Howard Schultz on Environment

Starbucks CEO; independent candidate for President until July 2019


Protect earth's resources and promote sustainable farming

Between 2000 and 2005, the company and our partners committed more than $47 million to local communities around the world to support efforts such as youth and literacy programs in the United States and Canada like Jumpstart; improved education opportunities in rural China; and aid for the victims of disasters. With donations and thousands of volunteer hours, our partners supported charities and improvement projects in the communities where they worked. We joined with Global Green USA to raise environmental awareness. We take significant steps to reduce our stores' environmental impact by purchasing renewable energy, reducing water consumption, and conserving energy. In 2001, our Fairtrade purchases reached 10 million pounds, making us North America's largest purchaser, roaster, and retailer of Fairtrade green coffee beans. In 2001, with Conservation International, we created our own sourcing guidelines to ensure that the coffee we bought was ethically grown and responsibly traded.
Source: Onward, by Howard Schultz, p. 18-20 , Mar 27, 2012

Effort to reduce environmental impact of Starbucks

Efforts continue to make our company-owned stores more environmentally friendly. As space, municipal regulations, and local recycling services allow, our stores can recycle paper, cardboard, cups, compost, glass, and/or plastics, as well as offer customers free coffee grounds for gardening.

In 2010, Starbucks & its suppliers announced that we had found a way to recycle used paper cups. This brings us one step closer to our goal to have 100% of Starbucks' cups be reusable or recyclable by 2015.

We also continue work toward a goal of having all new Starbucks company-owned stores LEED-certified in 2011, and to date more than 200 of our stores have either achieved or are registered for LEED green building certification. We are currently retro- fitting all of our stores with high-efficiency lighting and are on track to reduce water consumption by 25% in 2015. As of 2010, Starbucks has purchased renewable energy certificates equivalent to 50 percent of the electricity consumed in our stores.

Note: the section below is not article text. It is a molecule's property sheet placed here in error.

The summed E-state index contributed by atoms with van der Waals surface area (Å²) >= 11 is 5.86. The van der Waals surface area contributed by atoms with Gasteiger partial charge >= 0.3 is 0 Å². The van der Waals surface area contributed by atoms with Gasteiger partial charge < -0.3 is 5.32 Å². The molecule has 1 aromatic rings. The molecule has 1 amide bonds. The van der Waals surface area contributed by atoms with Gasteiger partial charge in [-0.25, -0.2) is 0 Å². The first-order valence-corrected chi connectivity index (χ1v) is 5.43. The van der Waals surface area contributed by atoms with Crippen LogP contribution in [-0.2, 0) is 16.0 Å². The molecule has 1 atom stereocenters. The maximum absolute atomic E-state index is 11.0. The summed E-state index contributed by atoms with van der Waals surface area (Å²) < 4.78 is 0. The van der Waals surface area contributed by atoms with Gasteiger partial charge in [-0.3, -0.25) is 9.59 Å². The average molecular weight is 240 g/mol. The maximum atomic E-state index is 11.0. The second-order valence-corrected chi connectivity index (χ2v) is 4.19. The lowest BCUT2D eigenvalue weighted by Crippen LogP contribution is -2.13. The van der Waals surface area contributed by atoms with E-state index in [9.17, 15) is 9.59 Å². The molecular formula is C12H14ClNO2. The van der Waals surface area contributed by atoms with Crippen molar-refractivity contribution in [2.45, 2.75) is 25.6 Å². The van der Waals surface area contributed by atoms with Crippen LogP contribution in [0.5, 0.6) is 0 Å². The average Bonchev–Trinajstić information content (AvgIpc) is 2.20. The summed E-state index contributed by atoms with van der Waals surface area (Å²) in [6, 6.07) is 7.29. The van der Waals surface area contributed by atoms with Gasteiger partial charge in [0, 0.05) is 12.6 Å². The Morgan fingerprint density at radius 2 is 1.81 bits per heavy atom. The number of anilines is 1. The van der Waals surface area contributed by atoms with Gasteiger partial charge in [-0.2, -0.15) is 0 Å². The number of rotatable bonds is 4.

Source: Onward, by Howard Schultz, p.324 , Mar 27, 2012

Human deforestation contributes more carbon than all cars

In 2008, I [held meetings to] firm up our flatlining relationships with Conservation International. Conservation International's people explained their most pressing concern: climate change. They pointed to endangered areas that are home to irreplaceable plant and animal life. These ecosystems are at risk for destruction by human deforestation, also burning and clearing of forest's contributes 20% of the world's carbon emissions--twice as much as ALL the world's vehicles combined. These hotspots are in areas where farmers grow some of Starbucks' most precious coffees. Starbucks would re-up its partnership with Conservation International with a $7.5 million commitment over three years. We would measure the impact of our CAFE. Practices to ensure that we were making a positive difference for the people and places we intended. We would link small farmers to global carbon markets. And we would stand shoulder to shoulder with Conservation International.
Source: Onward, by Howard Schultz, p.119-20 , Mar 27, 2012

Paper sleeves instead of polystyrene coffee cups

In 1994, we assembled a Hot Cup Team. The primary alternative to paper cups is polystyrene, which insulates hot beverages far more effectively than paper. While it's technically possible to recycle polystyrene, it's impractical in many cities.

Switching to polystyrene would have saved Starbucks $5 million a year at that point in time. But we decided against it. It didn't solve the environmental issue, and it wasn't consistent with our image. [Starbuck invented paper sleeves instead]. We decided against polystyrene cups. It didn't solve the environmental issue, and it wasn't consistent with our image.

So we decided to test market a paper sleeve. Instead of two cups, we would slip a ring of corrugated cardboard around the middle of each paper cup of regular coffee. The sleeve used only about half as much material as a second cup and even contained some recycled paper.

Source: Pour Your Heart Into It, by Howard Schultz, p.303-304 , Jan 6, 1999

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Page last updated: Apr 30, 2021